after joking around last night about going and buying all the parts today i got awoken buy dad giving me his bank card and pin number and the wise message use what you need but you have to pay me back (as he knows i have no money at the moment LOL). so with that in mind i went on a mission. first step was the doctors to sort out a bruised shin bone from a trail bike crash 2 weeks ago, then to the only car shop i hadn't called yesterday to get some valve grinding paste and lapping suction cup on a stick things. On a whim i asked them if they had a 12 mm multi spline tool, the guy ran off for about 2 minutes and came back with one for $11.95 so i was pretty happy with that and it isn't even a Chinese one. next stop was "the spare place" in the city (they also do mail orders i believe) and as i had hoped he had everything in stock and he knew exactly what i was after. the only thing he didn't have was loose head gaskets. so a $203 at trade price gasket kit later i had my head gaskets and a whole lot more work to do, as now i figure I've bought gaskets and seals for both sides so why not pull the other head off and renew the gaskets while the motors out the car. i had not previously planned to touch that side.

i think that's all for now, today was an expensive day and now ive just gotta spend the time to clean stuff and put it all back together and hope she runs with no problems and no more expense.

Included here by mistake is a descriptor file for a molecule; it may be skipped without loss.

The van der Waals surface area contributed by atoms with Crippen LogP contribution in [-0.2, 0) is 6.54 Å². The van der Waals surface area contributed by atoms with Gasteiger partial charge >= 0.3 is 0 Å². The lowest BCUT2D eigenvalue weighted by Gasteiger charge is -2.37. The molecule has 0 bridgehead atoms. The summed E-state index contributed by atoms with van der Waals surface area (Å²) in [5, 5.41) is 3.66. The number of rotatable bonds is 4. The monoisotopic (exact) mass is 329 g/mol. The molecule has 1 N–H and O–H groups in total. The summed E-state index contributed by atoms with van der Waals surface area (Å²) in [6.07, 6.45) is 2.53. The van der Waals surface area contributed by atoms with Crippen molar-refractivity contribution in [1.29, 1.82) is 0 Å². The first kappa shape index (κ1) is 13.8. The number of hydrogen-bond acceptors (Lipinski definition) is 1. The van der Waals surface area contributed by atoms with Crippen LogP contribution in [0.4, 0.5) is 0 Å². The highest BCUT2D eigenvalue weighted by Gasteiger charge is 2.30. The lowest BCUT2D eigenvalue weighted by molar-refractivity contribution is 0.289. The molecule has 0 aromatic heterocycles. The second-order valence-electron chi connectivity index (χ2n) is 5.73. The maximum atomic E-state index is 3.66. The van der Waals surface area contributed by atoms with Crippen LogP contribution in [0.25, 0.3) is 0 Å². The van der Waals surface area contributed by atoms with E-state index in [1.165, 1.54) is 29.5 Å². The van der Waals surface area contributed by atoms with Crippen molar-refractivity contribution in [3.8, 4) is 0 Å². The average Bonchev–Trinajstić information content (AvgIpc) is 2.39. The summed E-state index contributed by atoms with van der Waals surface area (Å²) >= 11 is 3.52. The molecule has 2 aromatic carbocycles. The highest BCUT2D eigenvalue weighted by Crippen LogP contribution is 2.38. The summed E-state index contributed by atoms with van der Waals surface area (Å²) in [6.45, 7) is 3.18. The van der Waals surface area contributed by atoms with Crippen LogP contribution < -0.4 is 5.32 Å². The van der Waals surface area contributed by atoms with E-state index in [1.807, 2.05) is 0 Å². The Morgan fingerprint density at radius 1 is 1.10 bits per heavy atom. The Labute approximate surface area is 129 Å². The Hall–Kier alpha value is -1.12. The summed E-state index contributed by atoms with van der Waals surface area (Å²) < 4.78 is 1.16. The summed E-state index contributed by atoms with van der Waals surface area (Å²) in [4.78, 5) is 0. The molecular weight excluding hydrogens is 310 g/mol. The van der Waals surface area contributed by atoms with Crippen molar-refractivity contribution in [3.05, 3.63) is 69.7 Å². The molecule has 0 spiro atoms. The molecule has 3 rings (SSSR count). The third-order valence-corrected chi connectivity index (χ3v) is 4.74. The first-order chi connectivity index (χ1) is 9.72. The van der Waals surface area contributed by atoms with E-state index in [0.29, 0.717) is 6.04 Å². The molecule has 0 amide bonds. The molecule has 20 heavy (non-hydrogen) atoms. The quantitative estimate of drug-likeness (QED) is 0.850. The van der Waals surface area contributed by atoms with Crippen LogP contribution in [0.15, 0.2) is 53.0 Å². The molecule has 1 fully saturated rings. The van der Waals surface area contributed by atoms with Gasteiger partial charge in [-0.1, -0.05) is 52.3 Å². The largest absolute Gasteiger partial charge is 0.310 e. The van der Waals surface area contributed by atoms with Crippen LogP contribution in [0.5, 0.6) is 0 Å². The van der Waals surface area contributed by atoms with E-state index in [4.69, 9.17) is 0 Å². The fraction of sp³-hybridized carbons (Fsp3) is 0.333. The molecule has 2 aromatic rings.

so as a parts recap i bought, gasket kit 4 inlet valve 4 exhaust valves (6 were damaged so decided i should replace all of them) cam-belts and jockey wheels for both sides and that's it. 600 bucks and that was with the spare place treating me nicely.

ill update soon
harry
 

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Discussion Starter #8
couple of comments to accompany the carnage photos.
johnboy: no messing around here, the glorious life of a uni student on holidays haha ive got 24/7 to work on this, i might even have it done by the weekend depending how much i fart around. that aint gonna happen but in all honesty id love to have it done by next weekend and if not it'll definitely be done by Christmas.

the other thing is i would like to complain about the design of the cam bridges (is that what you call the cam holder bits). can anyone give be a reason as to why alfa have the cam running straight on the head and cam bridge with no bearing shell to replace when worn.